Animal Rising planning ‘Vegan Epsom Derby’ – including ‘eggless spoon race’
Barmy protestors are planning to hold an eggless spoon race as part of an alternative to Derby Day at Epsom – and no, we're really not yolking!
Animal rights group Animal Rising caused widespread disruption at the Grand National last month, delaying the start of the race after storming the track at Aintree. Now they're targeting the Derby at Epsom with similar disruption tactics, which include holding a "Vegan alternative" at the front of the racecourse.
The plans, which look like they come straight from cloud cuckoo land, include an eggless spoon race, a fancy hat competition (without feathers, obviously), and a running race, providing an alternative to the equine action on the course.
READ MORE: Animal Rising protesters force their way onto track at Scottish Grand National
In a post on their official Facebook page, Animal Rising insist the demonstration will be "peaceful and joyful," with the aim of "bringing attention to the suffering and exploitation of the animals in the horse racing industry, whilst actively demonstrating an alternative".
However, the group's website suggests they could also employ more underhand tactics akin to what viewers saw at Aintree, with a promise to "disrupt the Epsom Derby to continue the conversation we started at the Grand National".
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Potential disrupters are able to fill in a form to "join Animal Rising on the tracks" and "make history and achieve meaningful change for all life".
Animal Rising has boasted Epsom is "almost unpoliceable", owing to the downs in the middle of the course which are public common ground, meaning racegoers cannot be charged a fee to enter.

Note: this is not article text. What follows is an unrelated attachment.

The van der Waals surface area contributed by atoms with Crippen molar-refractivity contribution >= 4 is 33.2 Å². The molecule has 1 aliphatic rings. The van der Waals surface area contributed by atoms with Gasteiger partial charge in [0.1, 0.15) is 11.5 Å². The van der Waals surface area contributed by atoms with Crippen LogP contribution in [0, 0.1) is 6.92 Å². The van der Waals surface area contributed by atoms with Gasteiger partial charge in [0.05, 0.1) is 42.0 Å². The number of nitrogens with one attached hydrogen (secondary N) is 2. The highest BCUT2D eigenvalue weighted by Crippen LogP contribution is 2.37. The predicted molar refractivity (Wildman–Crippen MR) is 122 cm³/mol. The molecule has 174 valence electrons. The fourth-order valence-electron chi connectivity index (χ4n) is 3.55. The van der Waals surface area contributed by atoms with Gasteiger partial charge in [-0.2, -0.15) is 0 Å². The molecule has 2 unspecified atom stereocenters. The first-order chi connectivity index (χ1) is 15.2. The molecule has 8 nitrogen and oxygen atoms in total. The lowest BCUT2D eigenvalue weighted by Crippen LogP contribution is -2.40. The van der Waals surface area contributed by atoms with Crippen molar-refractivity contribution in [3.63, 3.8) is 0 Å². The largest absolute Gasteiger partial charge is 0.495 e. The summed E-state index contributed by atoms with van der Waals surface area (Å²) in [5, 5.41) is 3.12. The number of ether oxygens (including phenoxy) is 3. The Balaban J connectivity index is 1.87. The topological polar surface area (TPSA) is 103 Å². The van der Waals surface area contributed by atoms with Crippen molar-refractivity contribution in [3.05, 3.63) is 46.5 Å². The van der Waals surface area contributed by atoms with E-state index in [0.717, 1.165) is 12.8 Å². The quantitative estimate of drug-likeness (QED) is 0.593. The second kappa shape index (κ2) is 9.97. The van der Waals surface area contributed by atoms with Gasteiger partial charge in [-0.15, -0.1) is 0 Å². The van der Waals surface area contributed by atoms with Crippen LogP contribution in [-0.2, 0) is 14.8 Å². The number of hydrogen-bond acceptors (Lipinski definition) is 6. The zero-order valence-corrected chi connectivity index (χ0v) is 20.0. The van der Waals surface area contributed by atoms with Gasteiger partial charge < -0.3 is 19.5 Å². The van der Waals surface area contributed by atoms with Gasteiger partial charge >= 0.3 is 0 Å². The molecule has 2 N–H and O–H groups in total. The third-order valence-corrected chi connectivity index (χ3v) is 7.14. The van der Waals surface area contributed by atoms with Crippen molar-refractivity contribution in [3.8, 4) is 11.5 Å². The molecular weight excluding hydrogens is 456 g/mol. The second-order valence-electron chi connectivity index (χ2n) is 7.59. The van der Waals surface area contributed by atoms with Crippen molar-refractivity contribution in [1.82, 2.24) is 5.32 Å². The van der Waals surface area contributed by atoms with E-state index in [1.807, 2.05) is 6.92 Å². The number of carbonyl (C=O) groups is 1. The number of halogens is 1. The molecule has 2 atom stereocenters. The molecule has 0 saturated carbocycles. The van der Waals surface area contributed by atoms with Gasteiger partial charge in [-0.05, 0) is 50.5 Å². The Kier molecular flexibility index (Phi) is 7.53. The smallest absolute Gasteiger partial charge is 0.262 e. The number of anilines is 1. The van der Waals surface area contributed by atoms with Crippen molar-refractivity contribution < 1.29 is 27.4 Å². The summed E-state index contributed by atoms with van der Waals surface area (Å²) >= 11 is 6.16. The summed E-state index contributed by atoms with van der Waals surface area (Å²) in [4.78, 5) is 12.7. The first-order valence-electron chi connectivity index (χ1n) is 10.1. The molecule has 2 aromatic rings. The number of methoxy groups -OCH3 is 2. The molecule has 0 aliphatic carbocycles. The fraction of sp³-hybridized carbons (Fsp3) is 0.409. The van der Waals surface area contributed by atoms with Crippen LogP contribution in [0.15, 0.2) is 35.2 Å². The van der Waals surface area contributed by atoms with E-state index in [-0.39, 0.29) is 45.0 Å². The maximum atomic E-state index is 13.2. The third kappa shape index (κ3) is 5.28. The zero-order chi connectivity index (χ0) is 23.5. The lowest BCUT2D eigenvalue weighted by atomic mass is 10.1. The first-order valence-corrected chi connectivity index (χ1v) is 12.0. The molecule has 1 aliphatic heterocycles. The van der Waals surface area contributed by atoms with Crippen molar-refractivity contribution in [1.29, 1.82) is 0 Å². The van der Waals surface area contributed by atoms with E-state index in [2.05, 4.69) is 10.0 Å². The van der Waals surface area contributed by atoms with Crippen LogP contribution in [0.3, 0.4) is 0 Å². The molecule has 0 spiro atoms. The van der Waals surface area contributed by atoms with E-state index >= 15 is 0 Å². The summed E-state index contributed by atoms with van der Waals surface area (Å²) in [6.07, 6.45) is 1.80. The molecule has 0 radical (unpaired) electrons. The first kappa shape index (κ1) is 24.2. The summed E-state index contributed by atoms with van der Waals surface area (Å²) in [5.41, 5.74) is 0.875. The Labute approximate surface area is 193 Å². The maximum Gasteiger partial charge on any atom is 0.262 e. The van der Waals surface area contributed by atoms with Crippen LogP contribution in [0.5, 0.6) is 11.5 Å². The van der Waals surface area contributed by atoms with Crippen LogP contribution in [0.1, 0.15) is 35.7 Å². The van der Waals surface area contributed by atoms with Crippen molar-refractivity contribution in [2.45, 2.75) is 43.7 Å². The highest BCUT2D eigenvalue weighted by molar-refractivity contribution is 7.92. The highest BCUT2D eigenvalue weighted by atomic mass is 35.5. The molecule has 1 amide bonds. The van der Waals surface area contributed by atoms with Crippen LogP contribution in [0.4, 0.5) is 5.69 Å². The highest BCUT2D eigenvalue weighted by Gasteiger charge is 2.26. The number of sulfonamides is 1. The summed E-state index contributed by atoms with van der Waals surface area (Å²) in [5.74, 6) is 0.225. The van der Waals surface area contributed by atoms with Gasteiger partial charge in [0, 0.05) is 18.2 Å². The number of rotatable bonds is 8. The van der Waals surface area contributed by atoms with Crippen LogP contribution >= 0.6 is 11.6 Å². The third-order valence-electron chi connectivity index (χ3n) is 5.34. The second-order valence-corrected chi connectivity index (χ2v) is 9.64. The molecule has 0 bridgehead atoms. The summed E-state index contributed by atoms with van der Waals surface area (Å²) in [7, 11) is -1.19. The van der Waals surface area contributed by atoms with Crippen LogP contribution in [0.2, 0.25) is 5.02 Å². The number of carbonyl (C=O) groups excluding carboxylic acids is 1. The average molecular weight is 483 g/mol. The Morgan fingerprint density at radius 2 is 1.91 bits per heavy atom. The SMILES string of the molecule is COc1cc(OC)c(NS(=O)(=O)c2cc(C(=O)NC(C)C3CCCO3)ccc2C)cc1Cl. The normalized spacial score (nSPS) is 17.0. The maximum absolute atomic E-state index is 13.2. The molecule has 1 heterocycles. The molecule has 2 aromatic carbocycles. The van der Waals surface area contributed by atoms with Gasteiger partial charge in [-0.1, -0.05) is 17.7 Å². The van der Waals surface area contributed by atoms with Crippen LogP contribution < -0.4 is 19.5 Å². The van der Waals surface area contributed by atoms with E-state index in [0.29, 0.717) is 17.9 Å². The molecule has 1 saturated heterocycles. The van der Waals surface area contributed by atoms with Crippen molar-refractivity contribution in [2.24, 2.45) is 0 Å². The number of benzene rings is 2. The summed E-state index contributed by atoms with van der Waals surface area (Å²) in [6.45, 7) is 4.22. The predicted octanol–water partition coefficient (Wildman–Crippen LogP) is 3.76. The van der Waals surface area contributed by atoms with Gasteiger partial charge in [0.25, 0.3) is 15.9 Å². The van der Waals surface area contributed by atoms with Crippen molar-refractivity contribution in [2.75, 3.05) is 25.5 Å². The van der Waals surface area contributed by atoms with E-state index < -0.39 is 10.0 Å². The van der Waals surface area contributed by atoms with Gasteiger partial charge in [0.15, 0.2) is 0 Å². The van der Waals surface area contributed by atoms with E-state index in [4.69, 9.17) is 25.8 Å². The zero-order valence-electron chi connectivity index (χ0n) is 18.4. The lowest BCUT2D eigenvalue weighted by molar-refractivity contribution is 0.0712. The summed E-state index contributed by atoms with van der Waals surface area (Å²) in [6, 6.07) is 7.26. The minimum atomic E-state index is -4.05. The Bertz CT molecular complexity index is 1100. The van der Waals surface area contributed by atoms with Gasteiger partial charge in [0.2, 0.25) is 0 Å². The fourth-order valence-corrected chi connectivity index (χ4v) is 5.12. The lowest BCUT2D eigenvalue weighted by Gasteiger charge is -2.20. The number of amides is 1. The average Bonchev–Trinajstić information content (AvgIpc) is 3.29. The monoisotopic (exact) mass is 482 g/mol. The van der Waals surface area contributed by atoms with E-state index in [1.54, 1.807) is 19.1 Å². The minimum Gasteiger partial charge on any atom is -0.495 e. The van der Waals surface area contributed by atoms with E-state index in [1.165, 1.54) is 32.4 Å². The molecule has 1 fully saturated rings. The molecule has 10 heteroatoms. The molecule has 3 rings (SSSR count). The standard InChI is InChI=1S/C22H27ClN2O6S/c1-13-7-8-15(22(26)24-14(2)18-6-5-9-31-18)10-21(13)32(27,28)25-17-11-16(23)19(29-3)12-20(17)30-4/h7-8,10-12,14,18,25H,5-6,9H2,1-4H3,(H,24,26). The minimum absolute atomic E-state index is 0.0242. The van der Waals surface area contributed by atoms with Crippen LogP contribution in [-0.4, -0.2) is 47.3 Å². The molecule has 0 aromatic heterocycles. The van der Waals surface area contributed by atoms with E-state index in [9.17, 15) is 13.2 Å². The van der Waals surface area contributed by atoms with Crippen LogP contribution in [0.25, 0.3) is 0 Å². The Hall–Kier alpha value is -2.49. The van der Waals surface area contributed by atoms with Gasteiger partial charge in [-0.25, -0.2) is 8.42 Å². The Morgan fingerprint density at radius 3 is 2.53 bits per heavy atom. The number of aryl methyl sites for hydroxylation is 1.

The Jockey Club, which owns Epsom Downs, are alive to the threat of the group and says Animal Rising have made it "explicitly clear" they intend to breach security at the racecourse.
On Monday, the Jockey Club applied for a High Court injunction to stop protesters disrupting the festival, which is due to take place on the same weekend as the FA Cup final.
"If the injunction is granted, individuals acting in breach of the court order could be subject to proceedings for contempt of court, which may lead to a fine and/or imprisonment," the Jockey Club said in a statement.
It added the injunction would in "no way threaten the right of anyone to protest in a peaceful and law-abiding way". Animal Rising have been offered an area near the entrance to the racecourse to protest on the day of the event.
Jockey Club chief executive Nevin Truesdale added: "We respect everyone's right to peaceful and lawful protest and, with that in mind, have offered Animal Rising a space for this purpose directly outside the racecourse during the Derby Festival.
"However, Animal Rising have made it explicitly clear that they intend to breach security and access the track itself in an attempt to stop racing taking place and it is our duty and obligation to do everything we can to protect everyone's safety and prevent a repeat of the illegal and reckless protests we saw at Aintree in April."
A total of 118 arrests were made following protests at the Grand National last month.
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